According to an article recently published in Clinical Cancer Research , the addition of Celebrex® (celecoxib) to Tarceva® (erlotinib) appears to significantly improve anticancer responses compared to Tarceva alone in advanced lung cancer. Longer follow-up is necessary to determine how these response rates will ultimately affect patient outcomes.
Lung cancer remains the leading cause of death in the U.S. and Europe. Non-small cell lung cancer (NSCLC) refers to the type of cell within the lung where the cancer originated; it accounts for approximately 75%-80% of all lung cancers.
Advanced NSCLC refers to cancer that has spread from the lung to distant sites in the body. Long-term survival for patients with advanced NSCLC remains suboptimal, and researchers continue to evaluate new therapeutic strategies to treat this disease.
Tarceva is an agent that is targeted against the epidermal growth factor receptor (EGFR) pathway. The EGFR pathway is involved in cellular growth and replication. It is also implicated in the development and/or spread of some types of cancers. It is approved for the treatment of NSCLC in patients who have stopped responding to prior therapies. Unfortunately, only approximately 10% of patients with NSCLC treated with Tarceva alone achieve anticancer responses.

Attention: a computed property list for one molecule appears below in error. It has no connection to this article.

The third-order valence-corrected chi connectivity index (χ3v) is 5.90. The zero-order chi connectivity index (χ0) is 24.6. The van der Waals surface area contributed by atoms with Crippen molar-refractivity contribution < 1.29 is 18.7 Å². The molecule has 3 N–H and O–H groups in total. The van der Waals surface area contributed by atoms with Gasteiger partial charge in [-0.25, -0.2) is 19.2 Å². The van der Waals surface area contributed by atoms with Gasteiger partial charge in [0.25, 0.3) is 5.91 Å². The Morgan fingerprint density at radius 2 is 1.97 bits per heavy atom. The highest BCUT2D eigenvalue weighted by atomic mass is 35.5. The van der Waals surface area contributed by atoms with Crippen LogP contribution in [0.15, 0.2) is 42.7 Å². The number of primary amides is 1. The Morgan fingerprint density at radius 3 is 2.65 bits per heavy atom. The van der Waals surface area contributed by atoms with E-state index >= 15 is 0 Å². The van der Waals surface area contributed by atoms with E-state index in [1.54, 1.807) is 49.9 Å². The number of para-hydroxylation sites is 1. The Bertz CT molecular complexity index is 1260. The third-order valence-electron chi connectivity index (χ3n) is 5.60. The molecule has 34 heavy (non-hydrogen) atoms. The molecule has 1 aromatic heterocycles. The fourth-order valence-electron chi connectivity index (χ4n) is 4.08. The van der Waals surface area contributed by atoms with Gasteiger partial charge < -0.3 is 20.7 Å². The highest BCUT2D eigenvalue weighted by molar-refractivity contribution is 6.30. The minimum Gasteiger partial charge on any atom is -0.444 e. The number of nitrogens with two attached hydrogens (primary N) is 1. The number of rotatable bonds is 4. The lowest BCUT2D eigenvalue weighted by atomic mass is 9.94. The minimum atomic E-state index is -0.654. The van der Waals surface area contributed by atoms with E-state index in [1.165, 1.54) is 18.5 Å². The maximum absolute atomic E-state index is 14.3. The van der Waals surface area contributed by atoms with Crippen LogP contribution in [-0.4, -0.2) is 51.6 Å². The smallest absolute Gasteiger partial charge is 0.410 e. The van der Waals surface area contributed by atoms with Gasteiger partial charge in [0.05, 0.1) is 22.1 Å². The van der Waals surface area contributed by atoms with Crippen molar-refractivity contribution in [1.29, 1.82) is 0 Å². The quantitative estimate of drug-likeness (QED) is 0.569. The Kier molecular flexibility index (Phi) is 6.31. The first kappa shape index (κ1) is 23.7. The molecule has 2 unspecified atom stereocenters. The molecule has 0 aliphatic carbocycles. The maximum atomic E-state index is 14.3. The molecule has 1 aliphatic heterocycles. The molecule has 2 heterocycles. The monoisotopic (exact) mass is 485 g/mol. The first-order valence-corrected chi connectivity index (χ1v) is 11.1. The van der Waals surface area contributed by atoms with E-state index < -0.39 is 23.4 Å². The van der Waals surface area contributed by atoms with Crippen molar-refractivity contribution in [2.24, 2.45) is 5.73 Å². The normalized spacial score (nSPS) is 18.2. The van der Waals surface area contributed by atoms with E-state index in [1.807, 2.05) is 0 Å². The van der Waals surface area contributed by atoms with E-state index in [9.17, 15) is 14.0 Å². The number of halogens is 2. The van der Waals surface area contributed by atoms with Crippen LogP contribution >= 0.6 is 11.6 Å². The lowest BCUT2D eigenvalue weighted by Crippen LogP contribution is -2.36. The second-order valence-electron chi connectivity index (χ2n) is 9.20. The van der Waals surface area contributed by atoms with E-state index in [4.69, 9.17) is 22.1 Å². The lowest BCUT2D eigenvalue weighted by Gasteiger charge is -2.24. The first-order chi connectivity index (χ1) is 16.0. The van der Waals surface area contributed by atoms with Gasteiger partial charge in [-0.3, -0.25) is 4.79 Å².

Researchers from the University of California at Los Angeles (UCLA) recently conducted a clinical trial to evaluate the addition of the anti-inflamatory agent Celebrex to Tarceva in the treatment of advanced NSCLC. This small trial included 21 patients who received escalating doses of Celebrex plus Tarceva.
• Anticancer responses were achieved in 33% of patients.
• Disease was stabilized in an additional 24% of patients.
• The most common side effects of this treatment included rash and skin-related effects, occurring in approximately 86% of patients.
The researchers concluded that it appears that the addition of Celebrex to Tarceva augments anticancer activity in patients with advanced NSCLC. Another clinical trial is planned for further evaluation of this treatment combination in patients with NSCLC.
Reference: Reckamp K et al. A Phase I Trial to Determine the Optimal Biologic Dose of Celecoxib When Combined with Erlotinib in Advanced Non-Small Cell Lung Cancer. Clinical Cancer Research. 2006;12: 3381-338.
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